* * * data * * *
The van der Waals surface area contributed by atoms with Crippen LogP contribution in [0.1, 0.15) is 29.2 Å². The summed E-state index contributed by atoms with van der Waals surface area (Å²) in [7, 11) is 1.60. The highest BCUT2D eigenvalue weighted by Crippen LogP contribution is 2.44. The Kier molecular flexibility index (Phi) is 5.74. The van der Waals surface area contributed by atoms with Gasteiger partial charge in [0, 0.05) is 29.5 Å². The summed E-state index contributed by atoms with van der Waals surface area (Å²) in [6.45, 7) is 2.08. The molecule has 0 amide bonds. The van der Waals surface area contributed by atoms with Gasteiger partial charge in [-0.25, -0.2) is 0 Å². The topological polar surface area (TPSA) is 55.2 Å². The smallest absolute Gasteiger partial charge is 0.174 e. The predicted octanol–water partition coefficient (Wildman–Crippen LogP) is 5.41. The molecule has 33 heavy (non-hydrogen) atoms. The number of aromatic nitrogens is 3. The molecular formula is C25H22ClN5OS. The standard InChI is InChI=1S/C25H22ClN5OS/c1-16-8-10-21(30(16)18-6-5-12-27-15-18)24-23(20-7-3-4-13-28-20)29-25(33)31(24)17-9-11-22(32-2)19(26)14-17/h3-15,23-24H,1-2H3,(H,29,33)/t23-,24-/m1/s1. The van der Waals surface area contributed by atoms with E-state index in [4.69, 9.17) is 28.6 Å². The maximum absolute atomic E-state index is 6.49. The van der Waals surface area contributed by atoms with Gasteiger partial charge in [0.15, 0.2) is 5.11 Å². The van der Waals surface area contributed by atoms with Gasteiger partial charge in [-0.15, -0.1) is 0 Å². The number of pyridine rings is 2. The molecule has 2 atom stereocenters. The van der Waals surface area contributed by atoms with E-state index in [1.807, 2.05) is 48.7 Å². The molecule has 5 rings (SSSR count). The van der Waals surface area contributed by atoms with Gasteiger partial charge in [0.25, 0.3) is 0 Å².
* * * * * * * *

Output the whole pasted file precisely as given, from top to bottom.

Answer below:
The van der Waals surface area contributed by atoms with Crippen LogP contribution in [0.1, 0.15) is 29.2 Å². The summed E-state index contributed by atoms with van der Waals surface area (Å²) in [7, 11) is 1.60. The highest BCUT2D eigenvalue weighted by Crippen LogP contribution is 2.44. The Kier molecular flexibility index (Phi) is 5.74. The van der Waals surface area contributed by atoms with Gasteiger partial charge in [0, 0.05) is 29.5 Å². The summed E-state index contributed by atoms with van der Waals surface area (Å²) in [6.45, 7) is 2.08. The molecule has 0 amide bonds. The van der Waals surface area contributed by atoms with Gasteiger partial charge in [-0.25, -0.2) is 0 Å². The topological polar surface area (TPSA) is 55.2 Å². The smallest absolute Gasteiger partial charge is 0.174 e. The predicted octanol–water partition coefficient (Wildman–Crippen LogP) is 5.41. The molecule has 33 heavy (non-hydrogen) atoms. The number of aromatic nitrogens is 3. The molecular formula is C25H22ClN5OS. The standard InChI is InChI=1S/C25H22ClN5OS/c1-16-8-10-21(30(16)18-6-5-12-27-15-18)24-23(20-7-3-4-13-28-20)29-25(33)31(24)17-9-11-22(32-2)19(26)14-17/h3-15,23-24H,1-2H3,(H,29,33)/t23-,24-/m1/s1. The van der Waals surface area contributed by atoms with E-state index in [4.69, 9.17) is 28.6 Å². The maximum absolute atomic E-state index is 6.49. The van der Waals surface area contributed by atoms with Gasteiger partial charge in [0.15, 0.2) is 5.11 Å². The van der Waals surface area contributed by atoms with Gasteiger partial charge in [-0.15, -0.1) is 0 Å². The number of pyridine rings is 2. The molecule has 2 atom stereocenters. The van der Waals surface area contributed by atoms with E-state index in [1.807, 2.05) is 48.7 Å². The molecule has 5 rings (SSSR count). The van der Waals surface area contributed by atoms with Gasteiger partial charge in [0.25, 0.3) is 0 Å².